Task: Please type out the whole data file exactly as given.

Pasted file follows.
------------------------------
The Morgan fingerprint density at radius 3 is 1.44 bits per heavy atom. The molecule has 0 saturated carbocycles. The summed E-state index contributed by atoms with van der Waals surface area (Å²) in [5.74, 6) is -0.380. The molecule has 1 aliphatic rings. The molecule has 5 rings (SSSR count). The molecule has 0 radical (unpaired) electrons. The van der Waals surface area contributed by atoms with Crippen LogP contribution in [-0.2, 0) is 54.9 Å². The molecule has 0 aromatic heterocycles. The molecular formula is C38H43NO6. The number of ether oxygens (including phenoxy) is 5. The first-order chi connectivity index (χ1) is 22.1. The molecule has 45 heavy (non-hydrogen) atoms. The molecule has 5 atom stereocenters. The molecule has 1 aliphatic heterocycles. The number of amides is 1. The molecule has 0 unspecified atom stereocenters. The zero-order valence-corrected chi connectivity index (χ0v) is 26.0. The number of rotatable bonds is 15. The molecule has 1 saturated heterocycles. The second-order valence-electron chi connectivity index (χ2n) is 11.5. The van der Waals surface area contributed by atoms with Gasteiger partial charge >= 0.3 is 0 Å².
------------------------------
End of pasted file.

The Morgan fingerprint density at radius 3 is 1.44 bits per heavy atom. The molecule has 0 saturated carbocycles. The summed E-state index contributed by atoms with van der Waals surface area (Å²) in [5.74, 6) is -0.380. The molecule has 1 aliphatic rings. The molecule has 5 rings (SSSR count). The molecule has 0 radical (unpaired) electrons. The van der Waals surface area contributed by atoms with Crippen LogP contribution in [-0.2, 0) is 54.9 Å². The molecule has 0 aromatic heterocycles. The molecular formula is C38H43NO6. The number of ether oxygens (including phenoxy) is 5. The first-order chi connectivity index (χ1) is 22.1. The molecule has 45 heavy (non-hydrogen) atoms. The molecule has 5 atom stereocenters. The molecule has 1 aliphatic heterocycles. The number of amides is 1. The molecule has 0 unspecified atom stereocenters. The zero-order valence-corrected chi connectivity index (χ0v) is 26.0. The number of rotatable bonds is 15. The molecule has 1 saturated heterocycles. The second-order valence-electron chi connectivity index (χ2n) is 11.5. The van der Waals surface area contributed by atoms with Gasteiger partial charge >= 0.3 is 0 Å².